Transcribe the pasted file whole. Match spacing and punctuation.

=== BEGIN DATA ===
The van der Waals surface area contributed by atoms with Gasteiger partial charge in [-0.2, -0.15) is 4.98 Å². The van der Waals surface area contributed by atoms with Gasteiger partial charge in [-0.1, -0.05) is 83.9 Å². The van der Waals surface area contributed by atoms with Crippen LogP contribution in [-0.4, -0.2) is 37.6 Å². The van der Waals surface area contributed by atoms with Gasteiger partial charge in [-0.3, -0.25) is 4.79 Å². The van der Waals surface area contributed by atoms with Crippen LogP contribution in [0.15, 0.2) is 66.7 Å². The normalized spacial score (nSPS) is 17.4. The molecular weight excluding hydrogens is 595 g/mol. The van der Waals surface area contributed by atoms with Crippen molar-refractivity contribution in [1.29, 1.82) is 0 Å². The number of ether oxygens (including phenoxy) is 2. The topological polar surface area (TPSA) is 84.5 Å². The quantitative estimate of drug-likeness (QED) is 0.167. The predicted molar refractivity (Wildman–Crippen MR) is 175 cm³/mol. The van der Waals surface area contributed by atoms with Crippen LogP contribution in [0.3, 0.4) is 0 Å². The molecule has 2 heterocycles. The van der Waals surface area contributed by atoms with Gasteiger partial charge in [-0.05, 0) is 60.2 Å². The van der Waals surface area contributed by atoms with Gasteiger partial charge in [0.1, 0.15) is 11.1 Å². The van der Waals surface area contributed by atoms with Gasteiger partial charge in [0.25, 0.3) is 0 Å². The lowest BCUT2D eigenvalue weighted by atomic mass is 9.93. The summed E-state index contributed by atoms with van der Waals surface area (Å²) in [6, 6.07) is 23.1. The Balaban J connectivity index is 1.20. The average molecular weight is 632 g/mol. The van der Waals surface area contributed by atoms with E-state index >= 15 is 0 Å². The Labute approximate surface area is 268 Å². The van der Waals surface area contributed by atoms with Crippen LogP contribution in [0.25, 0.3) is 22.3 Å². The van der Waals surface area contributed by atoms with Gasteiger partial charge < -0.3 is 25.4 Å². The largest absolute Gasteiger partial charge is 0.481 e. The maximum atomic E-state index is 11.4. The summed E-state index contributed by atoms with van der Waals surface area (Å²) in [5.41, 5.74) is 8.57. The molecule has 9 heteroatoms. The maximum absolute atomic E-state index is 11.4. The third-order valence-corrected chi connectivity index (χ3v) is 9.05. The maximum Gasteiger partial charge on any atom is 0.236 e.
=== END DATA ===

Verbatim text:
The van der Waals surface area contributed by atoms with Gasteiger partial charge in [-0.2, -0.15) is 4.98 Å². The van der Waals surface area contributed by atoms with Gasteiger partial charge in [-0.1, -0.05) is 83.9 Å². The van der Waals surface area contributed by atoms with Crippen LogP contribution in [-0.4, -0.2) is 37.6 Å². The van der Waals surface area contributed by atoms with Gasteiger partial charge in [-0.3, -0.25) is 4.79 Å². The van der Waals surface area contributed by atoms with Crippen LogP contribution in [0.15, 0.2) is 66.7 Å². The normalized spacial score (nSPS) is 17.4. The molecular weight excluding hydrogens is 595 g/mol. The van der Waals surface area contributed by atoms with Crippen molar-refractivity contribution in [1.29, 1.82) is 0 Å². The number of ether oxygens (including phenoxy) is 2. The topological polar surface area (TPSA) is 84.5 Å². The quantitative estimate of drug-likeness (QED) is 0.167. The predicted molar refractivity (Wildman–Crippen MR) is 175 cm³/mol. The van der Waals surface area contributed by atoms with Crippen LogP contribution in [0.3, 0.4) is 0 Å². The molecule has 2 heterocycles. The van der Waals surface area contributed by atoms with Gasteiger partial charge in [-0.05, 0) is 60.2 Å². The van der Waals surface area contributed by atoms with Gasteiger partial charge in [0.1, 0.15) is 11.1 Å². The van der Waals surface area contributed by atoms with Gasteiger partial charge in [0.25, 0.3) is 0 Å². The lowest BCUT2D eigenvalue weighted by atomic mass is 9.93. The summed E-state index contributed by atoms with van der Waals surface area (Å²) in [6, 6.07) is 23.1. The Balaban J connectivity index is 1.20. The average molecular weight is 632 g/mol. The van der Waals surface area contributed by atoms with E-state index >= 15 is 0 Å². The Labute approximate surface area is 268 Å². The van der Waals surface area contributed by atoms with Crippen LogP contribution in [0.25, 0.3) is 22.3 Å². The van der Waals surface area contributed by atoms with Gasteiger partial charge < -0.3 is 25.4 Å². The largest absolute Gasteiger partial charge is 0.481 e. The maximum atomic E-state index is 11.4. The summed E-state index contributed by atoms with van der Waals surface area (Å²) in [5.41, 5.74) is 8.57. The molecule has 9 heteroatoms. The maximum absolute atomic E-state index is 11.4. The third-order valence-corrected chi connectivity index (χ3v) is 9.05. The maximum Gasteiger partial charge on any atom is 0.236 e.